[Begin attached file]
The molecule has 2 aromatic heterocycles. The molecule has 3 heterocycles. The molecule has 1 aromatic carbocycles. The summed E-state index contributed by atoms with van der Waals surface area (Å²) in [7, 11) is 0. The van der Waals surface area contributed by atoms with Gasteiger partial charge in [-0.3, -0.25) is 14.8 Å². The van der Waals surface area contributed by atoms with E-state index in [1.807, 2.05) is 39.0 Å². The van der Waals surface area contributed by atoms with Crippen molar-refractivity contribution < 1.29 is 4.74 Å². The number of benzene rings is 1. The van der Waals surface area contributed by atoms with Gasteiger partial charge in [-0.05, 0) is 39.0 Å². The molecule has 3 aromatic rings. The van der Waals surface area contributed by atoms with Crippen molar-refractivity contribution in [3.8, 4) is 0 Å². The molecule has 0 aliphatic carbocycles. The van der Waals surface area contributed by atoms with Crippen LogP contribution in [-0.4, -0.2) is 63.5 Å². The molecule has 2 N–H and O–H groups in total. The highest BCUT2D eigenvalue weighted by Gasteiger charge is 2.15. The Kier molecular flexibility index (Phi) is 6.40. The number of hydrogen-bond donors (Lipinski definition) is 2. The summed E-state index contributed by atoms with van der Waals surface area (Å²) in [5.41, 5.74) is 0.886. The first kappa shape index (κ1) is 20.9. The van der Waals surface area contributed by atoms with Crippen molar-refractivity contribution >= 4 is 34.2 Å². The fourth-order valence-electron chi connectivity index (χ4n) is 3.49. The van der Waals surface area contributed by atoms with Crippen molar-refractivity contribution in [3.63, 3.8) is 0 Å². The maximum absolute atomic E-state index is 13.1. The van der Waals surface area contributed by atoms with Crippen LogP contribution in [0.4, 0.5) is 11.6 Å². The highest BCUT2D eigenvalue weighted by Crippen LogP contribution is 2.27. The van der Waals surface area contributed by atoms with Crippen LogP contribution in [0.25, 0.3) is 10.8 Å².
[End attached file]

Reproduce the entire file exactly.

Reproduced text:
The molecule has 2 aromatic heterocycles. The molecule has 3 heterocycles. The molecule has 1 aromatic carbocycles. The summed E-state index contributed by atoms with van der Waals surface area (Å²) in [7, 11) is 0. The van der Waals surface area contributed by atoms with Gasteiger partial charge in [-0.3, -0.25) is 14.8 Å². The van der Waals surface area contributed by atoms with E-state index in [1.807, 2.05) is 39.0 Å². The van der Waals surface area contributed by atoms with Crippen molar-refractivity contribution < 1.29 is 4.74 Å². The number of benzene rings is 1. The van der Waals surface area contributed by atoms with Gasteiger partial charge in [-0.05, 0) is 39.0 Å². The molecule has 3 aromatic rings. The van der Waals surface area contributed by atoms with Crippen molar-refractivity contribution in [3.8, 4) is 0 Å². The molecule has 0 aliphatic carbocycles. The van der Waals surface area contributed by atoms with Crippen LogP contribution in [-0.4, -0.2) is 63.5 Å². The molecule has 2 N–H and O–H groups in total. The highest BCUT2D eigenvalue weighted by Gasteiger charge is 2.15. The Kier molecular flexibility index (Phi) is 6.40. The number of hydrogen-bond donors (Lipinski definition) is 2. The summed E-state index contributed by atoms with van der Waals surface area (Å²) in [5.41, 5.74) is 0.886. The first kappa shape index (κ1) is 20.9. The van der Waals surface area contributed by atoms with Crippen molar-refractivity contribution >= 4 is 34.2 Å². The fourth-order valence-electron chi connectivity index (χ4n) is 3.49. The van der Waals surface area contributed by atoms with Crippen molar-refractivity contribution in [3.63, 3.8) is 0 Å². The maximum absolute atomic E-state index is 13.1. The van der Waals surface area contributed by atoms with Crippen LogP contribution in [0.4, 0.5) is 11.6 Å². The highest BCUT2D eigenvalue weighted by Crippen LogP contribution is 2.27. The van der Waals surface area contributed by atoms with Crippen LogP contribution in [0.25, 0.3) is 10.8 Å².